•  Questioning
•  Teacher-Student Positivity
•  Connecting to Students’ Lives
•  Verbal Feedback
•  Application
•  Physical Movement
•  Track Progress
•  Humor
•  Self-Efficacy Examples
•  Games/Competition
•  Elements of School-wide Program
Another question that Heflebower encourages teachers to ask themselves is, “Is this important?” For art curriculum, I foresee that this question must be addressed multiple times per day. On a broad scale, art class may be considered an “easy A” or a class with lesser expectations that core classes. Within the classroom, students may be divided into two groups; those that like art and intrinsically view the importance, and those who take the class for the required credit only.
Within the classroom and particular lessons, art exercises may also be viewed as unnecessary and without valuable criteria. Excellence may be looked down upon by students and their parents.
Luckily, my education at Minneapolis College of Art + Design addressed this category of issues. First, we can connect to students’ lives by discussing the universality of visual language. Historical artifacts from various cultures appeal to affinities that students have within their existing vernaculars.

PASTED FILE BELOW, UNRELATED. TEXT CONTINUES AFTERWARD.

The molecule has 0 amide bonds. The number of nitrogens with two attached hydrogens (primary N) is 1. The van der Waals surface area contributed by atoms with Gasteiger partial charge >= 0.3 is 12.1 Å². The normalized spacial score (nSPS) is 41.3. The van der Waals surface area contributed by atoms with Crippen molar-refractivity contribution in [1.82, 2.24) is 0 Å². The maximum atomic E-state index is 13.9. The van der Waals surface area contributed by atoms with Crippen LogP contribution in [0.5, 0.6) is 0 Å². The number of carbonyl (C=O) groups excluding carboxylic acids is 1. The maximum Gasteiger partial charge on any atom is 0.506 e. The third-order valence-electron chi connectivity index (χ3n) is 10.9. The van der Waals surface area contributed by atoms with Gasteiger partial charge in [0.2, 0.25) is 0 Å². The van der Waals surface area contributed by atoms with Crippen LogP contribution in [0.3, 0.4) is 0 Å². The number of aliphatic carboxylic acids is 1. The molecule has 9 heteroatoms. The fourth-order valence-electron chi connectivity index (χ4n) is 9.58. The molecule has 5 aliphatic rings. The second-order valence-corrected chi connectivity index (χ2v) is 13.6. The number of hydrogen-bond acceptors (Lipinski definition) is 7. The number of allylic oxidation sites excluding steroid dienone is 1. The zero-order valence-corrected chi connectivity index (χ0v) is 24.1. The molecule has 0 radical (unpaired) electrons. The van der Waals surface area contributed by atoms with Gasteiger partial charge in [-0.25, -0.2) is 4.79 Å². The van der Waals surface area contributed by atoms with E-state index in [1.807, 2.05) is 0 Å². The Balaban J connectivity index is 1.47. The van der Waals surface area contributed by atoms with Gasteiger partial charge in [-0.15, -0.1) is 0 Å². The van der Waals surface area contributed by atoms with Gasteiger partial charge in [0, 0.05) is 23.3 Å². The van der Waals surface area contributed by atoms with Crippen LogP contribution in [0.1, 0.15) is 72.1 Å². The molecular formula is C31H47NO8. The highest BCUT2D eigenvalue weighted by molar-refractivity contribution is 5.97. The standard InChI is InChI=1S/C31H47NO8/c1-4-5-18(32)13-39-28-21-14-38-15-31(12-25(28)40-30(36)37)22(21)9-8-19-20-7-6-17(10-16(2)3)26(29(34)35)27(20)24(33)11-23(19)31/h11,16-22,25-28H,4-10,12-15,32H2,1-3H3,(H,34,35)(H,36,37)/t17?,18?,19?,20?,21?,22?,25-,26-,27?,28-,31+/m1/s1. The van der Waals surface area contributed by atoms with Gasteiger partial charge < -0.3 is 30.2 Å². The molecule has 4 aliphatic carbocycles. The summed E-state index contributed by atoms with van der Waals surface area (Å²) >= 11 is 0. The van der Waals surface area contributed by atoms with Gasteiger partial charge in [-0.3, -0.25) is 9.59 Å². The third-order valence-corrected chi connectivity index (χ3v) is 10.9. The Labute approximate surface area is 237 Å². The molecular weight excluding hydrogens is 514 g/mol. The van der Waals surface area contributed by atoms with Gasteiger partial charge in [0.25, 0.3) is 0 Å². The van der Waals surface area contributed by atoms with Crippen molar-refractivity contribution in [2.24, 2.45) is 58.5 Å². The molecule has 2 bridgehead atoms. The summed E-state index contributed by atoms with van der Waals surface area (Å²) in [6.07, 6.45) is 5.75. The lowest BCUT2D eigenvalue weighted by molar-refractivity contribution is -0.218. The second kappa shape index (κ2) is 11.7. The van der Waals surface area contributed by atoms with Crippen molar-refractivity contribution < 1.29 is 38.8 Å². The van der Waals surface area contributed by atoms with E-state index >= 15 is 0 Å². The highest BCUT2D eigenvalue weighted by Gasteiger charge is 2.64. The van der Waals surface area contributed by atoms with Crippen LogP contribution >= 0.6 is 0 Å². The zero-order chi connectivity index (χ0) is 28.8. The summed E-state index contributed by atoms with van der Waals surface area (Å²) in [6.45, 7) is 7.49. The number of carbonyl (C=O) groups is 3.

We can also acknowledge that visual clutter does exist in popular culture. Many examples of art and advertising, including media, communicates nothing interesting. One component of design thinking is to think critically about messaging through visual imagery in our media-drenched society. Cause-and-effect discussions can be explored on the topics of meaningful versus irrelevant visual messages.
I appreciate the information about making transitions smooth and engaging. For presenting new content, I enjoy seeking out unusual information, as well as finding relevance to students’ lives. Personal stories and self-directed humor are things that I have woven into art history lessons.
I am especially interested in incorporating physical movement into my art classes. Frankly, art making is easier when using a standing work station. Drawing and painting requires the use of full arm movement, especially elbows. Also, standing helps keep your eyes further away from the page. This helps avoid the habit of working too long on teeny-tiny details, and forgetting to look at the entire picture.
Managing Misbehavior